Litigation & Disputes
If an EMPLOYER proposes to MAKE 20 OR MORE EMPLOYEES REDUNDANT at ‘ONE ESTABLISHMENT’, WITHIN 90 DAYS, then legal requirements on COLLECTIVE CONSULTATION will apply.
Voluntary redundancies and redeployment will count toward the calculation of the number of employees to be made redundant, as will any redundancy processes already commenced.
From 6th April 2013, the collective consultation period for making 100 or more employees redundant at one establishment reduced from 90 days to 45 days (The Trade Union and Labour Relations (Consolidation) Act 1992 (Amendment) Order 2013). The aim is to provide businesses with greater flexibility and control in re-organisation.
The definition of an ‘establishment’ for the purposes of collective consultation is not a straightforward one. Employers may need to take legal advice if they are unsure as to the implications of dismissing in excess of 20 employees across the business as a whole. The available guidance states that whether the redundancies are at ONE ESTABLISHMENT is a question of fact having regard to the employee’s contract, geographical location, management structure and numerous other factors.
The employer should CONSULT with any recognised trade union or, in the absence of union membership, with ELECTED employee representatives. Employee representatives can volunteer or be elected by employees through a proper process. Employee representatives acquire rights by virtue of their position, for example, the right to time off to perform their role.
The consultation should start at least 30 days (if between 20 and 99 employees are to be made redundant) or 45 days (if over 100 employees to be made redundant) before the first dismissal takes place. The length of consultation is not otherwise stipulated.
Employers should carry out a balancing exercise when considering how long the period of consultation should be. On the one hand, employees should have adequate warning of impending reductions in the workforce (with a view to allowing those affected to consider their future employment options) and on the other hand, the process ought not to be too unnecessarily drawn out so as to avoid additional stress and employee morale issues. It is a stressful time for employee and employer when redundancies are going to be made.
This should include discussion with employees about ways to avoid redundancy. The duty to consult applies even in voluntary redundancy situations. Employers should consult fully about the redundancy process with those employees, who will be involved in that process and the ways of reducing the effect on employees.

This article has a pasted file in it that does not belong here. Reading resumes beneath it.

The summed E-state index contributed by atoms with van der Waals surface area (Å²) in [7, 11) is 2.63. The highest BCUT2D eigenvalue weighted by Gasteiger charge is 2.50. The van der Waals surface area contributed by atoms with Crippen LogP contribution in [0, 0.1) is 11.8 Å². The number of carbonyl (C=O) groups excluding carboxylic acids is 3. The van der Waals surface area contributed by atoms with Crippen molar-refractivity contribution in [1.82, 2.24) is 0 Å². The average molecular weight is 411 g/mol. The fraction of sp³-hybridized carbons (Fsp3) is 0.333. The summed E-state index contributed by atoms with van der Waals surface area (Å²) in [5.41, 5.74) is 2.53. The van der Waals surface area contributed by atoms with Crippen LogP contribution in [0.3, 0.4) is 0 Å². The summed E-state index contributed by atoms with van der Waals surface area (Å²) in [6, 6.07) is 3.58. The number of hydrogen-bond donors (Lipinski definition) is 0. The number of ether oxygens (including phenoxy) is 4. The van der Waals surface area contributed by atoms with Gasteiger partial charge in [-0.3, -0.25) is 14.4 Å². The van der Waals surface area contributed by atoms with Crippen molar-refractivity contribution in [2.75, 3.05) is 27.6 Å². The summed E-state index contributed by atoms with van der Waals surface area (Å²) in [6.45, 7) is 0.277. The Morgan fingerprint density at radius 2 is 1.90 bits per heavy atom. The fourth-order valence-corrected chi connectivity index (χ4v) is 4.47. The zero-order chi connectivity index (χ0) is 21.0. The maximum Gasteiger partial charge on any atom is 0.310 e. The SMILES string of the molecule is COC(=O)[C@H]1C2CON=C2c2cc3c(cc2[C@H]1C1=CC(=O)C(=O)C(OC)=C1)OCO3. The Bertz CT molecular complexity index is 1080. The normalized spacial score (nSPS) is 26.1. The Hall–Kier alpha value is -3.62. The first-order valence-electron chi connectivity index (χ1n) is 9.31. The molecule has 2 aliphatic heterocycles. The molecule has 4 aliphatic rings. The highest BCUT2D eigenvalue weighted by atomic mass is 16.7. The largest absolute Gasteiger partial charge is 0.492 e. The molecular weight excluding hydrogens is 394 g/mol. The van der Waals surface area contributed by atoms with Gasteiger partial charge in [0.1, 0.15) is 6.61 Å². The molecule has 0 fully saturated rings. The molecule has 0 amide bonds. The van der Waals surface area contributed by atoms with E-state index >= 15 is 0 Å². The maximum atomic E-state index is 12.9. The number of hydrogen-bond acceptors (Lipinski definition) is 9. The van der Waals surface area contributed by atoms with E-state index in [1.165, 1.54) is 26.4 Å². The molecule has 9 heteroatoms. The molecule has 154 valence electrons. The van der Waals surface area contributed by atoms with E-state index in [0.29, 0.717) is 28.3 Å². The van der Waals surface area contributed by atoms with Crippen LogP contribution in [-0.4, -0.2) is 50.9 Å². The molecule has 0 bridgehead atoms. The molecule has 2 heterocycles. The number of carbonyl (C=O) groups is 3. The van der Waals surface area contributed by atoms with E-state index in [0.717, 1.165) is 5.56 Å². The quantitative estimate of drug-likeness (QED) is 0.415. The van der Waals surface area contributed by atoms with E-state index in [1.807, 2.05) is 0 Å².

Consultation should not be treated as just be a formality in order to comply with the legal requirements. It should be meaningful. In fact, meaningful consultations often benefit the business as new ideas and proposals are raised by employees that were perhaps not previously considered.
Ways to avoid compulsory redundancy could include offering voluntary packages, or agreeing with employees a reduction in hours or pay. This latter would have to be with the consent of the employee otherwise the employer could face claims for breach of contract and/ or constructive dismissal. Some degree of formality to record variation of contractual terms must be observed by the employer and in certain situations a full compromise of rights agreement may be thought necessary.
The employer should also provide written disclosure concerning the proposed collective redundancy to trade union representatives or employee representatives, as appropriate. This should include the reasons for the redundancy proposals, the number and class of employees affected, the likely time periods involved and the process and the method for calculating redundancy and any applicable contractual payments. It is also sensible to explain the process by which REDUNDANCY SELECTION will take place.
The employer should also notify the Secretary of State for Business Innovation and Skills at least 30 days (if between 20 and 99 employees are to be made redundant) or 45 days (if over 100 employees are to be made redundant) before the first dismissal takes place.
An employer should not issue any notice of redundancy until the consultation has been properly completed and no dismissal shall take effect until the minimum consultation period expires.
A failure to consult in accordance with the legal requirements may result in an Employment Tribunal awarding the employee compensation in the form of a ‘protective award’. Such an award would be based on each employee’s normal week’s pay, up to a maximum of 90 days, at the Tribunal’s discretion. This is a very significant reason to get things right.
In addition, the failure to follow a reasonable procedure for Redundancy and in particular REDUNDANCY SELECTION – could lead to employees making claims of unfair dismissal. The usual rules for unfair dismissal would apply in relation to redundancy as they do to any other manner of dismissal. The employee has the right not to be unfairly dismissed and Redundancy is only a prima facie fair reason to dismiss. It has to be carried out properly.
It is recommended that employers have in place a procedure to follow for collective redundancies. This can make the process simpler and provide the employees with a better understanding.
As above, the change to the law on collective consultation for redundancy came into force on 6th April 2013. Transitional arrangements mean that if the collective redundancy commenced prior to this date then the consultation must begin at least 90 days before the first dismissal.
Please note that the above is a brief overview only. For further advice please contact firstname.lastname@example.org.